Cookies help us deliver our Services. By using our Services, you agree to our use of cookies. Learn More.

How Southland Tales Predicted The Future

Donnie Darko is one of the most debated cult films of the early '00s. Director Richard Kelly incorporated non-linear storytelling, time travel, and an apocalyptic prophecy into his grim fantasy. It confounded viewers and bombed at the box office, then became a big hit on VHS and DVD. Five years later, Kelly introduced the world to his second project, 2006's Southland Tales. It also has time travel and an apocalypse, plus the ambition to become a Dr. Strangelove for the 9/11 generation and a heap of hilarious stunt casting. But while Darko was an initial failure that went on to have a redemptive arc, Southland Tales was brutalized by critics, failed to make $300,000 in its theatrical run, and pretty much disappeared from public consciousness. 

But Southland Tales never went away entirely. The movie's fanbase has never approached the size of Darko's, but the film's pure, boldfaced weirdness attracted a following. Also, most of its stars remained famous, which never hurts a film's public awareness. And, curiously, Southland Tales appears to have predicted a handful of contemporary events and circumstances. This raises a question: Did Southland Tales bomb because it came out 15 years too early? 

As we're claiming Southland Tales predicted the future, we should probably be more specific. So let's go ahead and do that with this examination of the movie's oddly accurate prophecies.

The Rock is the biggest movie star in the world

In Southland Tales, Dwayne "The Rock" Johnson plays Boxer Santaros, a major movie star who also happens to be the husband of Madeline Frost-Santaros (Mandy Moore). This makes him son-in-law to the influential Senator Bobby Frost (Holmes Osborne). 

In 2006, the notion that Dwayne Johnson belonged among Hollywood's elite action stars felt tongue in cheek. Having only appeared in 2002's The Scorpion King, 2005's Be Cool, and a handful of other movies before Southland Tales, the Rock was definitely in the early phase of his wrestling-to-acting career transition. He was still known best for his run in the WWE, which culminated in his emphatic defeat of "Stone Cold" Steve Austin at 2003's Wrestlemania XIX.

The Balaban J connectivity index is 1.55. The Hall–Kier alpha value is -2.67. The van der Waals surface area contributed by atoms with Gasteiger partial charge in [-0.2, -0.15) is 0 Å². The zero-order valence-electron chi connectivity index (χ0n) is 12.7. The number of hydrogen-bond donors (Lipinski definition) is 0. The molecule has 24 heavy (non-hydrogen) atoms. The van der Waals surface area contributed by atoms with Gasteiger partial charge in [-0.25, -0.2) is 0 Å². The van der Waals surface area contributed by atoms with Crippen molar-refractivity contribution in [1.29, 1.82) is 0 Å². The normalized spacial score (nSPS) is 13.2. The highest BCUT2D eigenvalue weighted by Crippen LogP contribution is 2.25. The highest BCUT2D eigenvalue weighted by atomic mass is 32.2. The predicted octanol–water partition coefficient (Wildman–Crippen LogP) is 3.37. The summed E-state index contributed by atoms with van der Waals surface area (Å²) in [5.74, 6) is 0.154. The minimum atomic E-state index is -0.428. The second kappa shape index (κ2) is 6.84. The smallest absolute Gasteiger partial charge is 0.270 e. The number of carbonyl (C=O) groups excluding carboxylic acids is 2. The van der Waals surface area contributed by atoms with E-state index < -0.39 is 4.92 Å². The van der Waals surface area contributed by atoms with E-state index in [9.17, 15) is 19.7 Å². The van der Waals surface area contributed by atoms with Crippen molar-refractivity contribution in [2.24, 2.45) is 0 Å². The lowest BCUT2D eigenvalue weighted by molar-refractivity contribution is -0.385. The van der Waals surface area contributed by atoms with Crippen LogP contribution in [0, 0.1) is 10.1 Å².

To put the situation in contemporary context, casting Dwayne Johnson in Southland Tales was the mid-'00s equivalent of casting John Cena in 2015's Trainwreck. The Southland Tales audience was supposed to recognize Johnson as a wrestler, and that pre-existing knowledge enhanced the underlying humor of Boxer's adventures. Meanwhile, here we are in the modern day, where Johnson's career looks way less like it did during his days of laying the smack down. In fact, it looks a lot like what Richard Kelly imagined for Boxer Santaros. It's unlikely that anyone in the real world could co-author and star in a film that accurately prophesizes the end of human civilization, but if anyone could pull that off, it would certainly be the Rock.  

The War In Iraq is still going on

We can't honestly discuss Southland Tales without bringing up contentious political topics of its time, including President George W. Bush and the wars his administration started in the Middle East. Multiple characters in Southland Tales – namely Private Pilot Abilene (Justin Timberlake), Roland Taverner (Seann William Scott), and Simon Theory (Kevin Smith) — are physically and/or emotionally scarred by their time serving overseas.

Many years after Southland Tales debuted and Operation Iraqi Freedom was launched, the U.S. still maintains a military presence in Iraq. The flames of conflict have assuredly risen and fallen throughout the years, but notably, reports show that the number of Iraqi civilian causalities spiked the very same year Southland Tales was released. If Kelly foresaw violence in Iraq getting worse as he composed the Southland Tales screenplay, as it seems likely he did, he was tragically spot on.      

The future is much more futuristic than scientists originally predicted

Early in the movie, world-famous porn star and secret psychic Krysta Now (Sarah Michelle Gellar) observes, "Scientists are saying the future is going to be far more futuristic than they originally predicted." That line does a lot of work setting the tone for what follows. Gellar delivers the absurd, apparently meaningless dialogue with absolute earnestness, making the moment emblematic of the movie's sense of humor, and maybe of the totality of Southland Tales.